Final round at Verizon Heritage postponed by wind

Final round at Verizon Heritage postponed by wind

Fans at Harbour Town were sent home early.
Streeter Lecka/Getty Images

HILTON HEAD ISLAND, S.C. (AP) — The final round of the Verizon Heritage was suspended until Monday after Harbour Town was hit by winds so strong that a tournament marshal was hit by a falling tree limb.

Tournament officials announced the decision shortly before 4 p.m. Final-round play was expected to resume at 7:45 a.m. on Monday. It will be the tournament’s first Monday finish since Jose Coceres defeated Billy Mayfair in a playoff in 2001.

William Millon was hit by the branch between the first and ninth holes. He was talkative, conscious and alert, Verizon Heritage spokesman Arena Burdick said. Millon was taken to Hilton Head Regional Medical Center.

Soon after, the final round was halted because balls would not remain in place on the 16th, 17th and 18th holes, which are exposed to Calibogue Sound.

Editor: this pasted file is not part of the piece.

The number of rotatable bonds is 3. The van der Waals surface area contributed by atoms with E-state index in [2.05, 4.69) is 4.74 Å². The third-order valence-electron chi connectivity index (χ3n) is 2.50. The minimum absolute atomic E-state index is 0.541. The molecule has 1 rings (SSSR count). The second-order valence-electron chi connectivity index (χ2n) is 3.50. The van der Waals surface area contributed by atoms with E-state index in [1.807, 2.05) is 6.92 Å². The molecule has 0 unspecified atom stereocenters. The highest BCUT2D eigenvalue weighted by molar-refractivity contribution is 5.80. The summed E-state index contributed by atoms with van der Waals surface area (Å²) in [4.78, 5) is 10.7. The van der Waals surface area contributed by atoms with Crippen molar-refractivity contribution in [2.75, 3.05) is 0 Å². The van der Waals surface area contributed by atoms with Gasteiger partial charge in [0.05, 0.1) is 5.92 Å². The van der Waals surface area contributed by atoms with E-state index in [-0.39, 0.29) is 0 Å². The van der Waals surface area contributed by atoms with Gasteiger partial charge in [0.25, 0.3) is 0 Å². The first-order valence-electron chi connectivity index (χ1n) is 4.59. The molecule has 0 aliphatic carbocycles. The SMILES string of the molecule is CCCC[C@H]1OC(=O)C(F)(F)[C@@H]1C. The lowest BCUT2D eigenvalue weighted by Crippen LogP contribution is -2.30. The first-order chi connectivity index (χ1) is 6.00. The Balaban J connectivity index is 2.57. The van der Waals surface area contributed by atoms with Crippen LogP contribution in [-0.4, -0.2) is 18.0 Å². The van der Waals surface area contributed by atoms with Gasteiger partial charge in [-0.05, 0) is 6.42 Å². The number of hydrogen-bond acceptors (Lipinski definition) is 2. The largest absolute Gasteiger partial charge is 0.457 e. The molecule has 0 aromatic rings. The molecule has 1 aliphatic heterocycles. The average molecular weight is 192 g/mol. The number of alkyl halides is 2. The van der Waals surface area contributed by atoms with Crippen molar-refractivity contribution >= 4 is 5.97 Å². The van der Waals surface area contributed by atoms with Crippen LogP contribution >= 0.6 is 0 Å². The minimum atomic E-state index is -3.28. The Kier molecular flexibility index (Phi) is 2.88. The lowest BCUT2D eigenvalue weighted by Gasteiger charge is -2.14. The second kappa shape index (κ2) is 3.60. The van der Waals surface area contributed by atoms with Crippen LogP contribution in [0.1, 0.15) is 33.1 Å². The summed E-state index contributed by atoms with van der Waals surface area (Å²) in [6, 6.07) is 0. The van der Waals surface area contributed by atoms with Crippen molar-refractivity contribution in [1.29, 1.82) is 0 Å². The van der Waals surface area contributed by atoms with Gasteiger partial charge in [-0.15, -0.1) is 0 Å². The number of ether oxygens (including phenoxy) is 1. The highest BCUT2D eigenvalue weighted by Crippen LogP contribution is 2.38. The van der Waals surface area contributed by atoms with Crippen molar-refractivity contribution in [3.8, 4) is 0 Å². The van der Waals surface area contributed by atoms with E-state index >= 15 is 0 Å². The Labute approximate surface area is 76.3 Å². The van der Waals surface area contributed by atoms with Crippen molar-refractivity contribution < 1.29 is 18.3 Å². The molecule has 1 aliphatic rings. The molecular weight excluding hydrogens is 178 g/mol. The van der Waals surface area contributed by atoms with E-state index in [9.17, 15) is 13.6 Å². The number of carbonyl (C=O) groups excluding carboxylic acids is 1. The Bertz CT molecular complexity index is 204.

“It got dangerous out there for spectators,” PGA Tour tournament director Slugger White said. “It was dangerous and unplayable.”

At 12:30 p.m., the flagsticks on those holes were bent in an arc as the wind whistled through the largely empty grandstands. Sand from the beach area along the lighthouse hole, No. 18, blew onto the fairway.

“We’ve never had anything like” these winds, said Cory Corbitt, director of sports and retail operations for Sea Pines Resort.

A swaying tree snagged the netting of Harbour Town’s driving range and pulled part of it away.

Another long pine tree limb was split by the wind and hanging in the same area where Millon was struck. Tournament officials rolled in a backhoe to pull down the branch as they directed spectators onto the ninth fairway on their way to Harbour Town’s entrance.

Leader Jerry Kelly and playing partners Ernie Els and Kevin Na had just hit their approach shots into the first green when PGA Tour officials sent them back to the clubhouse.

An overnight storm brought tornado warnings, thunderstorms and the strong winds, which were forecast to gust up to 45 mph later Sunday. Winds were expected to blow at 20-30 mph Monday.

Players and caddies milled around the putting green – they were not permitted to practice – waiting for things to calm.

“It’s a good day to watch the (NASCAR) race” at Texas Motor Speedway, said five-time Verizon Heritage champ Davis Love III.

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